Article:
The latest UN Development Program report places Israel in 10th place in a
worldwide table of life expectancy at birth: 81.2 years – below France, Italy,
Sweden and Spain but above Norway, Canada and New Zealand and much above the UK
(79.8 years) and the US (79.6). This is a general average: The data for Jews in
2009 is higher – 83.9 for women; 80.5 for men.
Thus, in a sea of bad
news, we find an island of good.
The Israeli data points to a continuing
dramatic development: Only 20 years ago, the average life expectancy here was
These figures are astounding. Generally there is a
correlation between the wealth of a country, its income distribution and its
citizens’ life expectancy.
Israel is (not yet) a wealthy country, and its
income distribution is one of the OECD’s worst. It is subject to acts of terror
and belligerence (all deaths caused by these – as distinct from casualties of
“official” wars – are calculated into the average). Its road-accident death rate
is scandalously high.
Furthermore, Israel is a divided society, and its
Arab minority, although enjoying a standard of living superior even to that of
the oil-rich Arab states, is poorer than the Jewish majority. Indeed, there is
an average discrepancy of 3.8 years in life expectancy between the two
This may seem natural, as the poor usually have shorter
lives. A recent survey in the UK showed that life expectancy in London’s
Kensington-Chelsea neighborhood is 17 years (!) higher than that which prevails
a few miles away in Tottenham Green; and in the US the discrepancy between
whites and blacks is five years.
However, the very distinction between
Jews and Arabs in this context may be misleading. An unofficial (and hitherto
undisclosed) survey by the Central Bureau of Statistics prepared for the Van
Leer Foundation shows substantial gaps within the Israeli Arab population:
Christian Arabs are at the top (81.5 years for women; 77.6 for men) and close to
the Jewish rates; the gap between them and the Muslims is three years – roughly
the same as between Arabs and Jews. Below them rank the Druse, and last come the
Muslims. But even among Israeli Muslims there are gaps: those in the North live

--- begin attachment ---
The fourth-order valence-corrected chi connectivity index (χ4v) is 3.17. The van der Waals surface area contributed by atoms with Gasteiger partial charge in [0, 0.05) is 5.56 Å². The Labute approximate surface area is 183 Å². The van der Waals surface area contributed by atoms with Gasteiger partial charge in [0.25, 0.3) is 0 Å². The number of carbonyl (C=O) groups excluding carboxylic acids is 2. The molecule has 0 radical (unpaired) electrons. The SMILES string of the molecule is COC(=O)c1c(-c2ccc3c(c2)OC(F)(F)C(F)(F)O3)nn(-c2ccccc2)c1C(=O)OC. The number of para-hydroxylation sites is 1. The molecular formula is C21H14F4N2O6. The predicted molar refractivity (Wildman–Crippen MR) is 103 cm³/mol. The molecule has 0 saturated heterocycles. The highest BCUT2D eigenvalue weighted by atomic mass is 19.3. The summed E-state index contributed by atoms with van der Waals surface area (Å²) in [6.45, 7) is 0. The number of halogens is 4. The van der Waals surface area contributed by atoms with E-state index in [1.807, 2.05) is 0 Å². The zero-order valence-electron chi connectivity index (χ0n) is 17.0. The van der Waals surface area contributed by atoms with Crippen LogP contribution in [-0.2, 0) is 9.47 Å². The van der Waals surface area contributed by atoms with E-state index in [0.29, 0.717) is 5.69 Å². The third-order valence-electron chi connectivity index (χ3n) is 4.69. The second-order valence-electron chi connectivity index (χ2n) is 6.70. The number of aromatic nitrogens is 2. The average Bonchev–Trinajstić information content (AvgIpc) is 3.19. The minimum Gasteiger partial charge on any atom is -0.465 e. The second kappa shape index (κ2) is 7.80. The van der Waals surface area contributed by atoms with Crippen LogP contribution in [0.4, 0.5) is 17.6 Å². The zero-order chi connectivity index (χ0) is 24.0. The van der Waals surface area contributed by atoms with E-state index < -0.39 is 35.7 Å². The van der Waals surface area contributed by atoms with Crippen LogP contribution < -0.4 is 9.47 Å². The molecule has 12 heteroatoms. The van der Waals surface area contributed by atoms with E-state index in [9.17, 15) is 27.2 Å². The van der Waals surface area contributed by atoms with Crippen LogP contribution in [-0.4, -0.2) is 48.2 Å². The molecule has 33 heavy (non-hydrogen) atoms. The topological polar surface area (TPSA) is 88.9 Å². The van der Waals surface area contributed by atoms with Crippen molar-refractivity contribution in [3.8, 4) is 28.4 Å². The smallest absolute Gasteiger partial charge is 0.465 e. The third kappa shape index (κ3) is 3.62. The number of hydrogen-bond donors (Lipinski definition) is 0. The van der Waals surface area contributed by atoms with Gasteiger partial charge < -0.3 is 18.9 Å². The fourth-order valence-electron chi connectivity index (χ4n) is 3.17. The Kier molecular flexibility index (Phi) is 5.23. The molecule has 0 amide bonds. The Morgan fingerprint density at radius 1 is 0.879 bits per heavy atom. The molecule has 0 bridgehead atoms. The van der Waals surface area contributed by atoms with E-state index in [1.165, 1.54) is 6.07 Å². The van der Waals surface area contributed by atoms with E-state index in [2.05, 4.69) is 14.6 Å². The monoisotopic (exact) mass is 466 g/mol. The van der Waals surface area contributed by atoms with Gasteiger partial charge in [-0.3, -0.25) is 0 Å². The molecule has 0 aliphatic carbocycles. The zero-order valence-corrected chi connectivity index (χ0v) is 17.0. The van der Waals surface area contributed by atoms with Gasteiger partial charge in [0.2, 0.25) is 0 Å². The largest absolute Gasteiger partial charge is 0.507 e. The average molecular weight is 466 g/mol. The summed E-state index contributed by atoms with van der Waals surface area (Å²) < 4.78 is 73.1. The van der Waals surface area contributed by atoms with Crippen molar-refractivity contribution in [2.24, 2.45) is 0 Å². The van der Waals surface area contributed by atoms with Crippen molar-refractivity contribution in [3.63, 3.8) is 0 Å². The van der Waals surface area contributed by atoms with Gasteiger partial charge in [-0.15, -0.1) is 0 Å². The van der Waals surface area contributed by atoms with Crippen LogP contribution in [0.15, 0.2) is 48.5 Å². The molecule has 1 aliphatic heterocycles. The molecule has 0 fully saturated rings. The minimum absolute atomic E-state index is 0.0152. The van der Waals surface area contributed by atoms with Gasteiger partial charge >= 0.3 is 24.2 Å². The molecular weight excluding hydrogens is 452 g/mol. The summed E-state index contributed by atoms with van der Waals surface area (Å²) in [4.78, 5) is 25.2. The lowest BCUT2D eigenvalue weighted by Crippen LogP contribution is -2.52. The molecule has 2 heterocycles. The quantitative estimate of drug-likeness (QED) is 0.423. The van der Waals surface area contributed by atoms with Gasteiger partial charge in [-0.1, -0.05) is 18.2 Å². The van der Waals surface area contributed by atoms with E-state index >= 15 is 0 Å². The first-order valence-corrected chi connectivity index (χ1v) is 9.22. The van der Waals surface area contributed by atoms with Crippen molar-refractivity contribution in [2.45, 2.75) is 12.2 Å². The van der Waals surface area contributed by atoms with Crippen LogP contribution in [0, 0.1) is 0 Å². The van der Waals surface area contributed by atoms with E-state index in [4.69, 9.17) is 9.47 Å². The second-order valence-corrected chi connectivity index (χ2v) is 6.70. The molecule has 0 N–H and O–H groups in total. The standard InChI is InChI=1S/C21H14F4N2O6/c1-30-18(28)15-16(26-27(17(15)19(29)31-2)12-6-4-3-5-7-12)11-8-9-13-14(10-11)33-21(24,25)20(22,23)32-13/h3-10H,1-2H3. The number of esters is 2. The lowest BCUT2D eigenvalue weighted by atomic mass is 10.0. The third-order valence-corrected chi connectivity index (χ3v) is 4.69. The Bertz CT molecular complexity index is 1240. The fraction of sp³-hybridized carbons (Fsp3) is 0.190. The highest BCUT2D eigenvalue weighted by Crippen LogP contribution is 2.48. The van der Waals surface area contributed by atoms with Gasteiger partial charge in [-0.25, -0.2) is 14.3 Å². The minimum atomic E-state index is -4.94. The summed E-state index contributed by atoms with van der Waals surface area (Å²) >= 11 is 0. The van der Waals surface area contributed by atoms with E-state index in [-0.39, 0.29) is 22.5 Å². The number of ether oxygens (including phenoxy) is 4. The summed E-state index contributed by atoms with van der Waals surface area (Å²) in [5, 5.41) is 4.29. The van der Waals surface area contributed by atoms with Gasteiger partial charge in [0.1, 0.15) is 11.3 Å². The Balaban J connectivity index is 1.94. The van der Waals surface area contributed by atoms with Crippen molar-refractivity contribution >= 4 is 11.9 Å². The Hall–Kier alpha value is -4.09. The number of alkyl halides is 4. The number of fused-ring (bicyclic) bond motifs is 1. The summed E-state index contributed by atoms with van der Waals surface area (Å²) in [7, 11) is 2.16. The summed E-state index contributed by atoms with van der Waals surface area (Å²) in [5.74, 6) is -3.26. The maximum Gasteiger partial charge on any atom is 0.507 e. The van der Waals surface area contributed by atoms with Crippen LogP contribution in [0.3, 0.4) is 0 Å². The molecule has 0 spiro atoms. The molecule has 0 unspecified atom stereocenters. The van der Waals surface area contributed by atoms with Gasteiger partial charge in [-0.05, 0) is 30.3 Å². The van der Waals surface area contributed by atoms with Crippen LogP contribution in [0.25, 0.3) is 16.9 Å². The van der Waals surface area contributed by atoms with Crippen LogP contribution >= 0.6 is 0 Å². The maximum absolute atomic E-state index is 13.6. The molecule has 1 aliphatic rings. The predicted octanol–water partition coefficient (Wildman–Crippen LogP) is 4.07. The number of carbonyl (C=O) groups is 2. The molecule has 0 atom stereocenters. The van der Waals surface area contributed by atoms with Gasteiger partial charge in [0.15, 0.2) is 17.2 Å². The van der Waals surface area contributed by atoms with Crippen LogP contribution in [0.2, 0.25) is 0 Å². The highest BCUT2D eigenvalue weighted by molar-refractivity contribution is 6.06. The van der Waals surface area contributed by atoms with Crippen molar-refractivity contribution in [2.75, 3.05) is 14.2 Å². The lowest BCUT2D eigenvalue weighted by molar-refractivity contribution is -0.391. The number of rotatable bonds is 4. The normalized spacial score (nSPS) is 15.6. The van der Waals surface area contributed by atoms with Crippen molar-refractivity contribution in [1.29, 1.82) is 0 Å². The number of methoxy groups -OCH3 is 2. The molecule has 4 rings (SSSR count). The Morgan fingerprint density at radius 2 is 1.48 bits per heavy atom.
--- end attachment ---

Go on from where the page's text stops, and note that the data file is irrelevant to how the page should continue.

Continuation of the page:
four years longer than the Negev Beduin.
ARE THESE substantial gaps the
products of income discrepancies? Do they reflect differences in access to
health services, to healthy diets, to anti-smoking campaigns? Probably all these
factors play their part, but the truth is that we do not know. Recent research
at Newcastle University claimed that women – in all countries, without exception
– live longer for genetic reasons. In the US, Latinos have the highest
longevity, despite the fact that they are inferior in socioeconomic status, and
this is sometimes ascribed to cultural reasons: a strong communal and family
solidarity, and the “strong and ambitious immigrant” syndrome.
such genetic and cultural factors in Israel, or is it all a question of income?
The absence of research on this subject leaves room for speculation. One could
speculate that many factors affect the gaps.
I venture to suggest that
family size and the number of children play an important role, and that this is
the dominant factor distinguishing between the longevity of Christian and Muslim
There is a further fact which has to be noted: Israelis not only
live longer but, as sociologist Oz Almog notes, they lead a longer active life
than their peers in other countries. Perhaps this is why Israelis accepted with
equanimity the postponement of the right to pension by two years from 65 to 67
for men and 60 to 62 for women, and why they cannot comprehend the French rage
against the postponement of the retirement age to 62.
Needless to say,
the gaps in society are very troubling, and there should be a national effort
(absent in the proposed budget) to shrink them. An added result of such
shrinkage would be greater clarity as to whether noneconomic factors play a role
in the life expectancy of different sectors.
But in the meantime we may
sit back and take pride in this unique achievement: It is totally unexpected
that our violence-ridden, tense, relatively poor country should precede rich
welfare states such as Norway, Canada and Germany in this important criterion
measuring human development and quality of life.
Let’s leave the reasons
for this miracle aside – perhaps the reason is that we prefer humous to
hamburgers, or the ever-summery weather we complain about – and just
The writer is a professor of law at the Interdisciplinary Center
Herzliya, a former minister of education and MK and the recipient of the 2006
Israel Prize in Law.
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